- Cape student sues, accuses school officials of slamming her to ground multiple times (04/28/16)41
- Bob Evans restaurant in Cape Girardeau among chain's 21 closings (04/26/16)9
- Missouri House votes to allow concealed weapons without permits (04/28/16)6
- Two hurt in motorcycle wreck on Interstate 55 (04/25/16)1
- Law firm requests information about Cape's traffic cameras (04/25/16)2
- Local lawmakers split over failed medical marijuana bill; voters may have a say (04/26/16)19
- Police report filed, but no charges in incident at Cape Central (04/29/16)18
- Tanker truck catches fire near Oak Ridge (04/24/16)7
- Local company makes eco-friendly kitty litter that cuts cat-box smell (04/25/16)
- Senator introduces bill for I-57 that would connect Sikeston with Little Rock (04/28/16)4
Appeal court ruling says Mo. public defenders can be sued
KANSAS CITY, Mo. (AP) -- A Missouri appeals court panel has ruled that public defenders in the state do not have official immunity from legal action by former clients.
In the ruling issued Wednesday, the Western District of the Missouri Court of Appeals overturned a Boone County judge's decision to dismiss a Missouri prisoner's lawsuit. The decision marked the first time that the court had addressed the immunity issue.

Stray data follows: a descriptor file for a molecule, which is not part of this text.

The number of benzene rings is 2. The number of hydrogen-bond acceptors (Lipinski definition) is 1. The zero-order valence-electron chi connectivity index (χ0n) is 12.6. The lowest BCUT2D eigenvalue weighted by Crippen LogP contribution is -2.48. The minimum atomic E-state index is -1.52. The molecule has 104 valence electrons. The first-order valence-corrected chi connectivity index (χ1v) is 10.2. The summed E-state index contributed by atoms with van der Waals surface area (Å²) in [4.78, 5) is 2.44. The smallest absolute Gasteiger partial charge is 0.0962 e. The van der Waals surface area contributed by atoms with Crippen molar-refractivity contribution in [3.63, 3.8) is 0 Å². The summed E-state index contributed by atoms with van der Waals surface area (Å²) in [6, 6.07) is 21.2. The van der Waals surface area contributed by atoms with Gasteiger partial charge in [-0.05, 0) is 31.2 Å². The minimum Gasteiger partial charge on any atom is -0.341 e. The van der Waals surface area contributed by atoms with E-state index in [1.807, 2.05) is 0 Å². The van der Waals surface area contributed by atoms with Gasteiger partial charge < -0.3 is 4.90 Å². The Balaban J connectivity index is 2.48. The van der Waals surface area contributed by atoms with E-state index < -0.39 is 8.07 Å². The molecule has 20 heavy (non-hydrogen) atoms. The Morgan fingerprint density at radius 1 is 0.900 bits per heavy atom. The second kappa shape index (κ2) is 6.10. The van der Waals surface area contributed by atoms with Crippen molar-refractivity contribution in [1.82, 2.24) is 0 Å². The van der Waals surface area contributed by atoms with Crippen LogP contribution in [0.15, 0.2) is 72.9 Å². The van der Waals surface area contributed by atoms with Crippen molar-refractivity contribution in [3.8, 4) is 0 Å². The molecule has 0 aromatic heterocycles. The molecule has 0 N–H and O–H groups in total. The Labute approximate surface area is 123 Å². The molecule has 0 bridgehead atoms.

The inmate, Bernardo Costa, alleged in the suit that his public defender failed to call witnesses whom Costa wanted to testify on his behalf in a post-conviction hearing. Costa is serving a prison sentence for statutory rape, according to the Missouri Department of Corrections.
The appeals court studied decisions in other states. They found that attorneys who work as public defenders generally are not protected by the same immunity from civil damages that other public officials enjoy.
A Florida appeals court decision cited in the ruling stated that a public defender is not like a prosecutor or judge who acts on behalf of the state. The Florida ruling went on to state that a public defender "is an advocate who, once appointed, owes a duty only to his client, the indigent defendant. His role does not differ from that of privately retained counsel."
In the decision Wednesday, the Missouri appeals court said the lower court erred in dismissing Costa's suit. The appeals panel ordered the case sent back to the trial court for further proceedings.
The ruling, however, did not address the merits of Costa's claim against the public defender who represented him.
Officials with the public defender's office did not immediately return a phone call from The Associated Press seeking comment Thursday.